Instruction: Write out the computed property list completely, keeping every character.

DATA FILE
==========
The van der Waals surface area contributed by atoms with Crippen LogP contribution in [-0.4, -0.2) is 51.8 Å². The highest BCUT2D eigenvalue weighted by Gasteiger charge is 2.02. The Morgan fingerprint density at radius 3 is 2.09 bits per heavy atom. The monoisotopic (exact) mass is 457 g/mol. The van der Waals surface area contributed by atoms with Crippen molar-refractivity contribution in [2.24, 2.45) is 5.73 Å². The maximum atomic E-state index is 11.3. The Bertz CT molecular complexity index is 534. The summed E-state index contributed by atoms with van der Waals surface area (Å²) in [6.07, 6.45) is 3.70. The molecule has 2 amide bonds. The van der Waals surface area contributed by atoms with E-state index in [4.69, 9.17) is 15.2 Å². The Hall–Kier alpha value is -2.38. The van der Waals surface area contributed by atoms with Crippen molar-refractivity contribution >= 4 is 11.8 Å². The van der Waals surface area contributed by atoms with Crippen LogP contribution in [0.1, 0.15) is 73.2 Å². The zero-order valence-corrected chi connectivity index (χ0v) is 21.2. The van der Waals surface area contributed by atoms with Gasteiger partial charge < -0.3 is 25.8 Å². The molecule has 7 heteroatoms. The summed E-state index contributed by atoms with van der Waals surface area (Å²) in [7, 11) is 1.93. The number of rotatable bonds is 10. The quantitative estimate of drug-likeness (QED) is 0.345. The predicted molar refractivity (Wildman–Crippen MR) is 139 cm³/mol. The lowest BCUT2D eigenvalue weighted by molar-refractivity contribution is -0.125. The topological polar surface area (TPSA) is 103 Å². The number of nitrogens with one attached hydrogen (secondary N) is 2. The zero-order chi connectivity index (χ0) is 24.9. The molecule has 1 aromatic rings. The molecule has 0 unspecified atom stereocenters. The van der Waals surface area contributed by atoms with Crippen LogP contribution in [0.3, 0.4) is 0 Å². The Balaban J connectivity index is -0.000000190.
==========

The van der Waals surface area contributed by atoms with Crippen LogP contribution in [-0.4, -0.2) is 51.8 Å². The highest BCUT2D eigenvalue weighted by Gasteiger charge is 2.02. The Morgan fingerprint density at radius 3 is 2.09 bits per heavy atom. The monoisotopic (exact) mass is 457 g/mol. The van der Waals surface area contributed by atoms with Crippen molar-refractivity contribution in [2.24, 2.45) is 5.73 Å². The maximum atomic E-state index is 11.3. The Bertz CT molecular complexity index is 534. The summed E-state index contributed by atoms with van der Waals surface area (Å²) in [6.07, 6.45) is 3.70. The molecule has 2 amide bonds. The van der Waals surface area contributed by atoms with E-state index in [4.69, 9.17) is 15.2 Å². The Hall–Kier alpha value is -2.38. The van der Waals surface area contributed by atoms with Crippen molar-refractivity contribution >= 4 is 11.8 Å². The van der Waals surface area contributed by atoms with Crippen LogP contribution in [0.1, 0.15) is 73.2 Å². The zero-order valence-corrected chi connectivity index (χ0v) is 21.2. The van der Waals surface area contributed by atoms with Gasteiger partial charge < -0.3 is 25.8 Å². The molecule has 7 heteroatoms. The summed E-state index contributed by atoms with van der Waals surface area (Å²) in [7, 11) is 1.93. The number of rotatable bonds is 10. The quantitative estimate of drug-likeness (QED) is 0.345. The predicted molar refractivity (Wildman–Crippen MR) is 139 cm³/mol. The lowest BCUT2D eigenvalue weighted by molar-refractivity contribution is -0.125. The topological polar surface area (TPSA) is 103 Å². The number of nitrogens with one attached hydrogen (secondary N) is 2. The zero-order chi connectivity index (χ0) is 24.9. The molecule has 1 aromatic rings. The molecule has 0 unspecified atom stereocenters. The van der Waals surface area contributed by atoms with Crippen LogP contribution in [0.3, 0.4) is 0 Å². The Balaban J connectivity index is -0.000000190.